Sometimes it’s the ability to tweak a layout easily that we appreciate. By using a nest of tables, this living room features a coffee table equivalent in the shape of two of the threesome, with the third used as a side table. The advantages? Rearrangement is easy if the tables are needed alongside the seating, while a stepped pair creates more interesting lines than a one-level rectangle.

If you want to repeat the uncluttered look of this room, opt for fine, metal-legged tables with slim tops like these.

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Stay in place
This beautiful space is made for relaxing in, with armchairs teamed with footstools to invite lingering. Here, it’s individual side tables that are required: the sharing of a coffee table would look effortful, detracting from the sanctuary air.

The chairs are angled to take advantage of the exterior views in this room, but note how the mirror gives a second take on the outside to make the most of the scenery.

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Shun bumps in the night (or day)
Narrow rooms can also benefit from a softer alternative to a coffee table, avoiding the hard corners that are easy to catch in passing. As well as saving shins in this room, the ottoman and the rug on which it’s positioned are visual markers that indicate the way to move through the room.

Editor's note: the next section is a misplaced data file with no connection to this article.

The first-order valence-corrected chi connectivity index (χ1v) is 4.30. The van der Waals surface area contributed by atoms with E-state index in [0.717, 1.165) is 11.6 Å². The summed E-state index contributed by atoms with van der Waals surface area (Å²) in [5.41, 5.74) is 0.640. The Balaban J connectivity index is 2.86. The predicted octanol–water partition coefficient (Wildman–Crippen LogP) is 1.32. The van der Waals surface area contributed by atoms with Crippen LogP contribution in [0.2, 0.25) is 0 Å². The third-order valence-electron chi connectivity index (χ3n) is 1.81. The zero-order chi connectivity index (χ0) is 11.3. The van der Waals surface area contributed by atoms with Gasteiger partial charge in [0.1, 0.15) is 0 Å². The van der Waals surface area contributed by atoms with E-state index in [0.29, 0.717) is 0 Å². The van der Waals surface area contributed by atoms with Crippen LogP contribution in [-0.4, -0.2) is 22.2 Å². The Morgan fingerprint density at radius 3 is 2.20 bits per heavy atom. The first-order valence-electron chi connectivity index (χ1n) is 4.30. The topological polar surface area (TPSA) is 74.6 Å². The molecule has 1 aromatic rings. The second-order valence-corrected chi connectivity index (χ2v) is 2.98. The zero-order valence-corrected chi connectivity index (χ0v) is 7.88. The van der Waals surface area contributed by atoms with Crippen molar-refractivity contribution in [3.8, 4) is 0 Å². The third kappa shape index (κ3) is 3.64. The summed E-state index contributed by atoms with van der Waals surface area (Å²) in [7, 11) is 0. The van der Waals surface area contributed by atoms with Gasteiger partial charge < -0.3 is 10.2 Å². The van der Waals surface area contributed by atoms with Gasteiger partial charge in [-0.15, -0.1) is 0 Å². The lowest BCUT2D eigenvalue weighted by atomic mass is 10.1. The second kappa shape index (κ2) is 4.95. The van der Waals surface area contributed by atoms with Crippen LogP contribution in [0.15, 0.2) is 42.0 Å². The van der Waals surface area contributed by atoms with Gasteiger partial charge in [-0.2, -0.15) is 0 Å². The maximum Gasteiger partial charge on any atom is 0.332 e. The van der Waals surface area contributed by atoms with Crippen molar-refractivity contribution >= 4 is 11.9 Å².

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Although this is not a through room, this slender space has used a similarly soft solution where coming into contact with the furniture is likely.

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Bridge the gap
This aubergine ottoman is a supersized surface between sofas in a large family living space. It’s big enough to link the seating into one sociable grouping, but the soft lines avoid creating bulk when adding a piece that’s proportionate to the room’s scale.

Worried about using an ottoman as a complete coffee table equivalent? Take a leaf out of this room’s book and, as suggested above, add a decorative tray. Not only will it provide a solid surface, it will also protect the fabric from cups and glasses.

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Free the floor
The need to be able to open up the sofa-bed easily made moveable nesting tables the best solution in this living room. They can be used as a second bedside table when guests stay over.

The room has upholstered cubes as well – an idea worth adopting if your space is even more limited, as they can take the place of a coffee table (paired), single side tables or extra seating.

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Zone by finish
Marking the difference between dining and kitchen areas in an open-plan arrangement might also tip the balance in favour of an upholstered piece for the seating zone, leaving a solid table to delineate the dining area.

In this cottage, the ottoman is finished in an ice-cream shade that helps keep the through room light-filled. Delicate turned legs leave more floor visible, too, and complement the traditional sofa.

Tell us…
Is a coffee table a must-have in your living room or are you happy to do without? Share your views in the Comments section.